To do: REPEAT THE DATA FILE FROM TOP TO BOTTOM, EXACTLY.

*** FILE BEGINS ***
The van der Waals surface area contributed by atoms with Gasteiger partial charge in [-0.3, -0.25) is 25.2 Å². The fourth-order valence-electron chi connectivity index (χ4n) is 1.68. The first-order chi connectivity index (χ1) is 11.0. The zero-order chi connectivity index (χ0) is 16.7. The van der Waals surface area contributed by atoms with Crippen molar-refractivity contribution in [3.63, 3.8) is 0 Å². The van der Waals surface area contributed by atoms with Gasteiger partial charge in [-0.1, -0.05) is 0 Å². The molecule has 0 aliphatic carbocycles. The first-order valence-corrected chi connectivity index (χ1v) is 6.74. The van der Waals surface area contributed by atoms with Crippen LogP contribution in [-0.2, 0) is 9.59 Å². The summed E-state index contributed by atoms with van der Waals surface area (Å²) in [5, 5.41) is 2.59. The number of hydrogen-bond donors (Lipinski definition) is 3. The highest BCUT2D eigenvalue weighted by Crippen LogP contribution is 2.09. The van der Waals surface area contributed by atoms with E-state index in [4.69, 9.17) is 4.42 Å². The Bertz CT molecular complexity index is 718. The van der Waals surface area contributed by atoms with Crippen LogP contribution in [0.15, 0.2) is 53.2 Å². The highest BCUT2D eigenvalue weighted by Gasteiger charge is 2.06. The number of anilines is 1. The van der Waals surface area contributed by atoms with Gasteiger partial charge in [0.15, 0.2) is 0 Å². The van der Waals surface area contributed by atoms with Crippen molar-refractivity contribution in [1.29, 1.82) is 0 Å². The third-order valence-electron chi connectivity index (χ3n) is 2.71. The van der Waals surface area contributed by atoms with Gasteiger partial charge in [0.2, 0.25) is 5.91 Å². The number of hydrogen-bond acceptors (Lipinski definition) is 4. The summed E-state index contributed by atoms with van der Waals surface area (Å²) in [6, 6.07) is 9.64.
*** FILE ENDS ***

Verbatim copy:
The van der Waals surface area contributed by atoms with Gasteiger partial charge in [-0.3, -0.25) is 25.2 Å². The fourth-order valence-electron chi connectivity index (χ4n) is 1.68. The first-order chi connectivity index (χ1) is 11.0. The zero-order chi connectivity index (χ0) is 16.7. The van der Waals surface area contributed by atoms with Crippen molar-refractivity contribution in [3.63, 3.8) is 0 Å². The van der Waals surface area contributed by atoms with Gasteiger partial charge in [-0.1, -0.05) is 0 Å². The molecule has 0 aliphatic carbocycles. The first-order valence-corrected chi connectivity index (χ1v) is 6.74. The van der Waals surface area contributed by atoms with Crippen LogP contribution in [-0.2, 0) is 9.59 Å². The summed E-state index contributed by atoms with van der Waals surface area (Å²) in [5, 5.41) is 2.59. The number of hydrogen-bond donors (Lipinski definition) is 3. The highest BCUT2D eigenvalue weighted by Crippen LogP contribution is 2.09. The van der Waals surface area contributed by atoms with E-state index in [4.69, 9.17) is 4.42 Å². The Bertz CT molecular complexity index is 718. The van der Waals surface area contributed by atoms with Crippen LogP contribution in [0.15, 0.2) is 53.2 Å². The highest BCUT2D eigenvalue weighted by Gasteiger charge is 2.06. The number of anilines is 1. The van der Waals surface area contributed by atoms with Gasteiger partial charge in [0.15, 0.2) is 0 Å². The van der Waals surface area contributed by atoms with Crippen molar-refractivity contribution in [1.29, 1.82) is 0 Å². The third-order valence-electron chi connectivity index (χ3n) is 2.71. The van der Waals surface area contributed by atoms with Gasteiger partial charge in [0.2, 0.25) is 5.91 Å². The number of hydrogen-bond acceptors (Lipinski definition) is 4. The summed E-state index contributed by atoms with van der Waals surface area (Å²) in [6, 6.07) is 9.64.